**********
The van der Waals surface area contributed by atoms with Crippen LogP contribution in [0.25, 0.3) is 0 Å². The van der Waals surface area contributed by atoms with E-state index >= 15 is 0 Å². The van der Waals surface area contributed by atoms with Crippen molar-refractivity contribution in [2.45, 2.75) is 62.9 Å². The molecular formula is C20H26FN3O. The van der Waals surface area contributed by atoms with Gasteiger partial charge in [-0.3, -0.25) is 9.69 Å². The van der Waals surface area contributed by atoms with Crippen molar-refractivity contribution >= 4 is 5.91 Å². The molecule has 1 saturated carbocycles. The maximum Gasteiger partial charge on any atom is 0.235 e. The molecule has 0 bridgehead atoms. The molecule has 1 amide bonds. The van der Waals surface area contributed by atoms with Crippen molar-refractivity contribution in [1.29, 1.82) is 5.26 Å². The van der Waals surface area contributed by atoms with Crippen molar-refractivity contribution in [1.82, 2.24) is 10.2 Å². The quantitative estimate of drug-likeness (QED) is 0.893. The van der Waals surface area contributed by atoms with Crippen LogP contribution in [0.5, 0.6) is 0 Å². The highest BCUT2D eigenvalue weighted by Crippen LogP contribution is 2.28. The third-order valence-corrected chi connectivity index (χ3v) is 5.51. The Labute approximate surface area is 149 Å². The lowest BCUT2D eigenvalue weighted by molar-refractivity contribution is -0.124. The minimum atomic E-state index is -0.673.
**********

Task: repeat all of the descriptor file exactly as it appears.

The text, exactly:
The van der Waals surface area contributed by atoms with Crippen LogP contribution in [0.25, 0.3) is 0 Å². The van der Waals surface area contributed by atoms with E-state index >= 15 is 0 Å². The van der Waals surface area contributed by atoms with Crippen molar-refractivity contribution in [2.45, 2.75) is 62.9 Å². The molecular formula is C20H26FN3O. The van der Waals surface area contributed by atoms with Gasteiger partial charge in [-0.3, -0.25) is 9.69 Å². The van der Waals surface area contributed by atoms with Crippen molar-refractivity contribution >= 4 is 5.91 Å². The molecule has 1 saturated carbocycles. The maximum Gasteiger partial charge on any atom is 0.235 e. The molecule has 0 bridgehead atoms. The molecule has 1 amide bonds. The van der Waals surface area contributed by atoms with Crippen molar-refractivity contribution in [1.29, 1.82) is 5.26 Å². The van der Waals surface area contributed by atoms with Crippen molar-refractivity contribution in [1.82, 2.24) is 10.2 Å². The quantitative estimate of drug-likeness (QED) is 0.893. The van der Waals surface area contributed by atoms with Crippen LogP contribution in [0.5, 0.6) is 0 Å². The highest BCUT2D eigenvalue weighted by Crippen LogP contribution is 2.28. The third-order valence-corrected chi connectivity index (χ3v) is 5.51. The Labute approximate surface area is 149 Å². The lowest BCUT2D eigenvalue weighted by molar-refractivity contribution is -0.124. The minimum atomic E-state index is -0.673.